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Death Valley increases fire restrictions in park

As deadly wildfires continue to ravage the West Coast, officials at Death Valley National Park have increased fire restrictions, which took effect on Sept. 12.

As stated in a news release, Public Information Officer Brandi Stewart said Death Valley National Park is prohibiting all campfires and most other uses of open flame within the park roughly an hour’s drive from Pahrump.

“These new restrictions are in addition to regular annual restrictions on campfires at higher elevation campgrounds in the park,” the release stated. “The restrictions include building, maintaining, attending, or using a fire, campfire, charcoal barbecue grill, stove fire, or open flame of any kind, within established campgrounds.”

Exceptions are made for portable stoves using gas, jellied petroleum, or pressurized liquid fuel.

Additionally, visitors cannot smoke except within an enclosed vehicle.

The release also noted that welding or operating an acetylene-type, or other torch with open flame, is forbidden except by permit, as is operating a motor vehicle or combustion engine equipment without a spark arrestor.

“Possessing or using fireworks or explosives is always prohibited within Death Valley National Park,” the release stated. “The use or discharge of a firearm within the park is prohibited.”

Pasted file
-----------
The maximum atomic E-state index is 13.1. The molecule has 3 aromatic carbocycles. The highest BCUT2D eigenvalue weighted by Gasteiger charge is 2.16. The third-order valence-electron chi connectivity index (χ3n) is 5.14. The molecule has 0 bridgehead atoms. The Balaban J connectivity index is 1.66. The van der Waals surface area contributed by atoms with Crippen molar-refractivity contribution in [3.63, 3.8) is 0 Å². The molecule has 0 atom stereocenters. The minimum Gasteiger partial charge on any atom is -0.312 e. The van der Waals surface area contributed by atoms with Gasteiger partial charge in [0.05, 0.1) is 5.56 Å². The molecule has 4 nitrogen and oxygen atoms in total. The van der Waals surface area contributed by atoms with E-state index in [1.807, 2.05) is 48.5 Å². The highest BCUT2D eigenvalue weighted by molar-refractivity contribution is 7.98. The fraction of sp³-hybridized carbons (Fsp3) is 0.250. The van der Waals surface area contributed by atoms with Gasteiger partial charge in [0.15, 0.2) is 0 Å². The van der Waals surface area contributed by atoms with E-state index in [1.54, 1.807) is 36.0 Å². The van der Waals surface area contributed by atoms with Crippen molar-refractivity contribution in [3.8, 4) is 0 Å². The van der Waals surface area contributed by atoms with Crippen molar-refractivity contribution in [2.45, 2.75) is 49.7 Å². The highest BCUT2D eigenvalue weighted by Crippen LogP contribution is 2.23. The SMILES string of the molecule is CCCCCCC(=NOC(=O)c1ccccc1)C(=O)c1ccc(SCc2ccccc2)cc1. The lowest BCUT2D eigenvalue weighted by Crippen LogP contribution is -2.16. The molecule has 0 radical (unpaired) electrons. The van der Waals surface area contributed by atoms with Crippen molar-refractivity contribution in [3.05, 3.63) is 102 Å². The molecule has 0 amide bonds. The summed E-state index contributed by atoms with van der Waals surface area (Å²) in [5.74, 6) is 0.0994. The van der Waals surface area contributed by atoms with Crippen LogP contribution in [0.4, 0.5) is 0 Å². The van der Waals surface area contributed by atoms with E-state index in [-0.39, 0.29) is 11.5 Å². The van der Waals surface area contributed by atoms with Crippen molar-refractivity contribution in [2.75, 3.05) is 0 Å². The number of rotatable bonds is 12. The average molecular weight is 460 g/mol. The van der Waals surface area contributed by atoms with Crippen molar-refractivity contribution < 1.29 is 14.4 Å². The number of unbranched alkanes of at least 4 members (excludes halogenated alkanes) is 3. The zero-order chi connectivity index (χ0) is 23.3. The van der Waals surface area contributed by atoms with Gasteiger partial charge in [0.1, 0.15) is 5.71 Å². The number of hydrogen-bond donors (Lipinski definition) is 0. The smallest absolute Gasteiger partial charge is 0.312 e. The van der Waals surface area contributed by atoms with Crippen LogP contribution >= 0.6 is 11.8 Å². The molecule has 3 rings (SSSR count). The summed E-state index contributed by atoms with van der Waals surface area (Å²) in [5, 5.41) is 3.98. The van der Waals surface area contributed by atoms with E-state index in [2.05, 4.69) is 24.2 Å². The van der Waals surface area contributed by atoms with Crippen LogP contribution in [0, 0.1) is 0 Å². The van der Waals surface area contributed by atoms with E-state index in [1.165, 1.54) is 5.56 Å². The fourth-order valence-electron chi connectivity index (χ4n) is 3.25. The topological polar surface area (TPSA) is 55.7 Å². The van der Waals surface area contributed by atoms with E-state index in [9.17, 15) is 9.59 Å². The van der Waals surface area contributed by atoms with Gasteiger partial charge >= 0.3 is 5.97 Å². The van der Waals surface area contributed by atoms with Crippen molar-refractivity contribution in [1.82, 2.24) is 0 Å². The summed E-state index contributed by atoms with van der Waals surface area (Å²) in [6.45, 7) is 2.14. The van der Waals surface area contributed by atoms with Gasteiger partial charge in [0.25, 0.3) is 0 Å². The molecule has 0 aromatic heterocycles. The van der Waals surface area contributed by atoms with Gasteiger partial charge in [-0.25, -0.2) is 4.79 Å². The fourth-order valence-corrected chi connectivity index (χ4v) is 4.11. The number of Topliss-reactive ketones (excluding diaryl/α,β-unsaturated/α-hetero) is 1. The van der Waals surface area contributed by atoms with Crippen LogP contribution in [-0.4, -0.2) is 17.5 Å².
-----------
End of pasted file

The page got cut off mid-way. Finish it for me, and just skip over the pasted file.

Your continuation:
The release went on to state that although vegetation is sparse in many low-elevation areas of the park, there are large forested areas at higher elevations where trees and shrubs surround many developed areas and popular campgrounds.

Chief Ranger Rob Wissinger noted that Death Valley National Park has experienced two small wildfires so far this year.

“With dry and windy conditions found in Death Valley National Park, the potential for a rapidly spreading fire in sensitive wilderness or in populated areas is high,” he said.

This year alone, wildfires have burned more than 3 million acres across California, while the fire season has another four months to go.

“Taking individual responsibility to reduce wildfire risk while recreating on public lands can keep the public and firefighters safe,” the release stated.

Contact reporter Selwyn Harris at sharris@pvtimes.com. On Twitter: @pvtimes

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